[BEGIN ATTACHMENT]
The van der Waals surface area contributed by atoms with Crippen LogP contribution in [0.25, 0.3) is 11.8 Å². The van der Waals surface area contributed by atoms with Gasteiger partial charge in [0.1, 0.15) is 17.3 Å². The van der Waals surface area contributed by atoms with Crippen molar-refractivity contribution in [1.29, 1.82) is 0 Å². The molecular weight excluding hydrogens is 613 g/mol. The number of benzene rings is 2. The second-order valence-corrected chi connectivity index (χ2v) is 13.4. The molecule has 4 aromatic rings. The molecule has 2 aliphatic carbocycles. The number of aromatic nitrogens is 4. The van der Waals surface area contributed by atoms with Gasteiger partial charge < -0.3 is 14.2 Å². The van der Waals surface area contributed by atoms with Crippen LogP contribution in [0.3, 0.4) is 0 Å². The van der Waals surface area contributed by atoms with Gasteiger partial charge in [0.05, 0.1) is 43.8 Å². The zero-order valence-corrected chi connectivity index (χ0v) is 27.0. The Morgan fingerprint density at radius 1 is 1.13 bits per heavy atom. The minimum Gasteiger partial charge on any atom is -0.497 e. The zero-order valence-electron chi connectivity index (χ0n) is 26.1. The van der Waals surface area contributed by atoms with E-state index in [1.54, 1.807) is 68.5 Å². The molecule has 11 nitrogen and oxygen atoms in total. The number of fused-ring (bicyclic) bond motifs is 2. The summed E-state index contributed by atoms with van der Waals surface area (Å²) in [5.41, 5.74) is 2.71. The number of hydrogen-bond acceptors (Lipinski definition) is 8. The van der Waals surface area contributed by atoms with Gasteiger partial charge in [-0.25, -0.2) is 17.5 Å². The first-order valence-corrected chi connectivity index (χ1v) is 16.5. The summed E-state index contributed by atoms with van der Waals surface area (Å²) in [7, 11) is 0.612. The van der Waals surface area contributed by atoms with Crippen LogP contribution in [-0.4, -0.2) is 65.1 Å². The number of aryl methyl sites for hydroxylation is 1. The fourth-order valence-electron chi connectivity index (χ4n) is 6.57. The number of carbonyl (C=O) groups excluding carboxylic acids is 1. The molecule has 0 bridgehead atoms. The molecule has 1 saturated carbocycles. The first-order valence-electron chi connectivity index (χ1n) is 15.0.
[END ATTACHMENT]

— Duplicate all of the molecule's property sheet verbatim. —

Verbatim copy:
The van der Waals surface area contributed by atoms with Crippen LogP contribution in [0.25, 0.3) is 11.8 Å². The van der Waals surface area contributed by atoms with Gasteiger partial charge in [0.1, 0.15) is 17.3 Å². The van der Waals surface area contributed by atoms with Crippen molar-refractivity contribution in [1.29, 1.82) is 0 Å². The molecular weight excluding hydrogens is 613 g/mol. The number of benzene rings is 2. The second-order valence-corrected chi connectivity index (χ2v) is 13.4. The molecule has 4 aromatic rings. The molecule has 2 aliphatic carbocycles. The number of aromatic nitrogens is 4. The van der Waals surface area contributed by atoms with Gasteiger partial charge < -0.3 is 14.2 Å². The van der Waals surface area contributed by atoms with Crippen LogP contribution in [0.3, 0.4) is 0 Å². The van der Waals surface area contributed by atoms with Gasteiger partial charge in [0.05, 0.1) is 43.8 Å². The zero-order valence-corrected chi connectivity index (χ0v) is 27.0. The Morgan fingerprint density at radius 1 is 1.13 bits per heavy atom. The minimum Gasteiger partial charge on any atom is -0.497 e. The zero-order valence-electron chi connectivity index (χ0n) is 26.1. The van der Waals surface area contributed by atoms with E-state index in [1.54, 1.807) is 68.5 Å². The molecule has 11 nitrogen and oxygen atoms in total. The number of fused-ring (bicyclic) bond motifs is 2. The summed E-state index contributed by atoms with van der Waals surface area (Å²) in [5.41, 5.74) is 2.71. The number of hydrogen-bond acceptors (Lipinski definition) is 8. The van der Waals surface area contributed by atoms with Gasteiger partial charge in [-0.25, -0.2) is 17.5 Å². The first-order valence-corrected chi connectivity index (χ1v) is 16.5. The summed E-state index contributed by atoms with van der Waals surface area (Å²) in [7, 11) is 0.612. The van der Waals surface area contributed by atoms with Crippen LogP contribution in [-0.4, -0.2) is 65.1 Å². The number of aryl methyl sites for hydroxylation is 1. The fourth-order valence-electron chi connectivity index (χ4n) is 6.57. The number of carbonyl (C=O) groups excluding carboxylic acids is 1. The molecule has 0 bridgehead atoms. The molecule has 1 saturated carbocycles. The first-order valence-electron chi connectivity index (χ1n) is 15.0.